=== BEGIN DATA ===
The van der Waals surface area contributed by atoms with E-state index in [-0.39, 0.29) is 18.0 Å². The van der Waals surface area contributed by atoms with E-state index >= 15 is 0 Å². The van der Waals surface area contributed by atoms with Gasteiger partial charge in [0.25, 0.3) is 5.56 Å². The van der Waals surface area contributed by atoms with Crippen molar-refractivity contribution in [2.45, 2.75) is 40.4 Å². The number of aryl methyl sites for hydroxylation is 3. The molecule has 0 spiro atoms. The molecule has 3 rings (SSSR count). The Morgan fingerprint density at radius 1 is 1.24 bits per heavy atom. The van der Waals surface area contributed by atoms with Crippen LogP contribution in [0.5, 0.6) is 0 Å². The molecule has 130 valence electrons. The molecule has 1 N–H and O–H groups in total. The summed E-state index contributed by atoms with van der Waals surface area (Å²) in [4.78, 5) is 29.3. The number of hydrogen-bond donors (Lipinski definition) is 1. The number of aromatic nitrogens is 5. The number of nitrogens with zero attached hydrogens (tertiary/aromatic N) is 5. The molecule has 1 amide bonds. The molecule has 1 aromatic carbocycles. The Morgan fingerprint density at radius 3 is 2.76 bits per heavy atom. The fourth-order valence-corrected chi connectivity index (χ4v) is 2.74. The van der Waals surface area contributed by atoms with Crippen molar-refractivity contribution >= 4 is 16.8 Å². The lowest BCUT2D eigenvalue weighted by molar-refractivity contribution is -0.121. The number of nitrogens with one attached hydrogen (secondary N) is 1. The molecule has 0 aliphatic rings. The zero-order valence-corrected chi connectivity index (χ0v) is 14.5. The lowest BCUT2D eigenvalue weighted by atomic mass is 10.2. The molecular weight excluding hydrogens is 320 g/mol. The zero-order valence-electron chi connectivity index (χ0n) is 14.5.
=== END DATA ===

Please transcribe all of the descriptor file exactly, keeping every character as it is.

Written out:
The van der Waals surface area contributed by atoms with E-state index in [-0.39, 0.29) is 18.0 Å². The van der Waals surface area contributed by atoms with E-state index >= 15 is 0 Å². The van der Waals surface area contributed by atoms with Gasteiger partial charge in [0.25, 0.3) is 5.56 Å². The van der Waals surface area contributed by atoms with Crippen molar-refractivity contribution in [2.45, 2.75) is 40.4 Å². The number of aryl methyl sites for hydroxylation is 3. The molecule has 0 spiro atoms. The molecule has 3 rings (SSSR count). The Morgan fingerprint density at radius 1 is 1.24 bits per heavy atom. The van der Waals surface area contributed by atoms with Crippen LogP contribution in [0.5, 0.6) is 0 Å². The molecule has 130 valence electrons. The molecule has 1 N–H and O–H groups in total. The summed E-state index contributed by atoms with van der Waals surface area (Å²) in [4.78, 5) is 29.3. The number of hydrogen-bond donors (Lipinski definition) is 1. The number of aromatic nitrogens is 5. The number of nitrogens with zero attached hydrogens (tertiary/aromatic N) is 5. The molecule has 1 amide bonds. The molecule has 1 aromatic carbocycles. The Morgan fingerprint density at radius 3 is 2.76 bits per heavy atom. The fourth-order valence-corrected chi connectivity index (χ4v) is 2.74. The van der Waals surface area contributed by atoms with Crippen molar-refractivity contribution >= 4 is 16.8 Å². The lowest BCUT2D eigenvalue weighted by molar-refractivity contribution is -0.121. The number of nitrogens with one attached hydrogen (secondary N) is 1. The molecule has 0 aliphatic rings. The zero-order valence-corrected chi connectivity index (χ0v) is 14.5. The lowest BCUT2D eigenvalue weighted by atomic mass is 10.2. The molecular weight excluding hydrogens is 320 g/mol. The zero-order valence-electron chi connectivity index (χ0n) is 14.5.